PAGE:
In the beginning, he is born inside a coffin. Golden and godlike, Ikaris rises to do what must be done. He is both new and very, very old. He is an Eternal. The Eternals were all dead. Long live the Eternals.
VC’s Clayton Cowles (letter and designer), Kieron Gillen (writer), Esad Ribić (artist), Matthew Wilson (colorist)
January 6, 2021
Kieron Gillen and Esad Ribić’s Eternals #1 is a towering debut and a perfect introduction to Marvel’s monumental superheroes. Gillen and Ribić are standing on the shoulders of a giant—Jack Kirby, who created the Eternals in 1976. A reimagining of Chariot of the Gods, The Eternals envisioned a world where the alien Celestials experimented on early man, creating two new races: the devilish-looking, genetically-unstable Deviants, and the immortal, superpowered Eternals. For over a million years, the Eternals watched over humanity and protected them from the Deviants, all the while anticipating final judgment from the Celestials.
The Eternals was immense in its scope and ambition but was canceled after only 19 issues. Other creators knit new stories from dangling plot threads, including Neil Gaiman and John Romita Jr. in 2007, but who could match Kirby’s vision? Originally existing in a closed system (where the Thing and the Hulk were only comic book characters) the Eternals were later transplanted into the Marvel Universe, with the unfortunate side effect that they now felt about as essential as an appendix. The Eternals are an evolved, superior branch of humanity—but they aren’t mutants. They’re an ancient, genetically-altered society living in a city apart from mankind—but they aren’t Inhumans. They’re a part of the Marvel Universe and yet exist apart from it. Thus, the eternal question: what, exactly, is the purpose of the Eternals?
If anyone can tell us, it’s Esad Ribić and Kieron Gillen. Ribić’s uniquely powerful and virile art is perfect for a book like Eternals, as is Gillen’s well-established ability to imbue godlike characters with Shakespearean pathos and hypermodern wit. When this book was announced, I felt like a hacker in a 90s cyberthriller, staring at my laptop screen with the secrets of the universe reflected in my Ray-Bans. My god, they’ve finally cracked the code!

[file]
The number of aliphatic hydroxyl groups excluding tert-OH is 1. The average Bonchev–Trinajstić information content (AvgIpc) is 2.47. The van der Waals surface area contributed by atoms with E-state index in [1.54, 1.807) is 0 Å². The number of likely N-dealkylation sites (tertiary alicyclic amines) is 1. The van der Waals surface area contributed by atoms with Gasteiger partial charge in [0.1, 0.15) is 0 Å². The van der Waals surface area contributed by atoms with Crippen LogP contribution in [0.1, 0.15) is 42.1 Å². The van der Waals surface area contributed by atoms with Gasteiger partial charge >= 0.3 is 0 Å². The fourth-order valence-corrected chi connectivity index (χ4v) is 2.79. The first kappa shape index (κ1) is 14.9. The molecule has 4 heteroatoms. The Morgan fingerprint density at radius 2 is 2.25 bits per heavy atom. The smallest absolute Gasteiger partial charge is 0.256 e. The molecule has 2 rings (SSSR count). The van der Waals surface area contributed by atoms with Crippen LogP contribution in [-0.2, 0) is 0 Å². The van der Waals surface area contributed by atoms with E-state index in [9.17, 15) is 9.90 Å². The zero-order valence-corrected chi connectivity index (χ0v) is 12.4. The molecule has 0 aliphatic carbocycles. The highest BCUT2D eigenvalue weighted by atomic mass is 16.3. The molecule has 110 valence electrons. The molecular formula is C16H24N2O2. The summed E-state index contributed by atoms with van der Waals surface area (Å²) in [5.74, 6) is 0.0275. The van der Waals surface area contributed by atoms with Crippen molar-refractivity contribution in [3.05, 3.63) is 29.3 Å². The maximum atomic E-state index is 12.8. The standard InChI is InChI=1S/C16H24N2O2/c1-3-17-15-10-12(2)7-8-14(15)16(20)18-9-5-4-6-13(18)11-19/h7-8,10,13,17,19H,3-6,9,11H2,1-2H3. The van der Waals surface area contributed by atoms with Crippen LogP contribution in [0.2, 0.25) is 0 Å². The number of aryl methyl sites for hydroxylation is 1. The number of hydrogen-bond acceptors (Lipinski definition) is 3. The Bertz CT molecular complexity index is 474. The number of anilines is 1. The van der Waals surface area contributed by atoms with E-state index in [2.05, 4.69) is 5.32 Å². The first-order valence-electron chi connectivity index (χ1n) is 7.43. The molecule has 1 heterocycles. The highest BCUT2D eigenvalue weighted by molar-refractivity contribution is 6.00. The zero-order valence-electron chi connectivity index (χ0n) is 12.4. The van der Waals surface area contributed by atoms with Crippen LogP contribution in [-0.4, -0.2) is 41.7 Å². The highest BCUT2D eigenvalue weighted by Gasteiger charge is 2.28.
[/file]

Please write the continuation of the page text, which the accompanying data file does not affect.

Once again, we return to the first pages of Eternals #1. Ikaris is the last Eternal to be resurrected by the Machine after committing mass suicide in Jason Aaron’s Avengers upon learning a shocking truth about their existence. These pages are a quick, striking introduction to Ikaris (“A living arrow,” according to the Machine’s narration) and the mysterious, even contradictory nature of the Eternals. They live forever—except when they die. They’re unchanging—except that they can change their physical form when they desire it. Our first full glimpse of the Exclusion, the resurrection site beneath the South Pole, reveals massive structures, remnants of a civilization that could either exist a million years in the past or a million years in the future. (And with Matthew Wilson’s coloring, we can feel the blue space’s icy, even alien coldness.) Ribić makes the unreal look real and Eternals #1 matches the sheer enormity of Jack Kirby’s original vision.
Gillen, expert of the form, knows how to write first issues. The essential elements are here: the character introductions, the big monster fight, the Iron Man cameo (“Eternals gotta Eternal”), the cliffhanger ending. Eternals #1 begins with a panorama of its universe, complete with data pages by VC’s Clayton Cowles listing all 100 Eternals and a map of their sub-dimensional strongholds. It then narrows its gaze with laser-like precision on two characters: Ikaris the living arrow, and Sprite the eternal eleven-year-old. Newly resurrected after being “excluded” for her crimes in Gaiman and Romita’s Eternals, Sprite is like a kid sister bouncing off her reluctant big brother as she explores New York City for the “first” time. It’s a fun dynamic, but as with everything in Eternals, there’s a haunting undercurrent, because Sprite doesn’t remember the damage she left in her wake, but Ikaris does.
Fittingly for a comic about larger-than-life beings who can disassemble matter on a molecular level, Gillen and Ribić chisel away at the marble of these familiar archetypes—the brusque, blonde hero, the authoritative leader, the wily little trickster—to reveal the flesh and blood underneath. Zuras, the bearded, heavy-browed Eternal Prime, is powerful but ultimately vulnerable. Ikaris is severe and prone to scowling, but he’s unwittingly very funny, like when he tells Sprite, “You are nearly indestructible. You can take a little force beam in the face.”
For decades, the Eternals have been distant satellites in the Marvel Universe, flickering brightly but briefly. Ribić and Gillen have crafted a strong entry point for these elusive heroes, combining monster-punching action with rich psychological complexity. Eternals #1 is existentialist pulp mythmaking at its finest.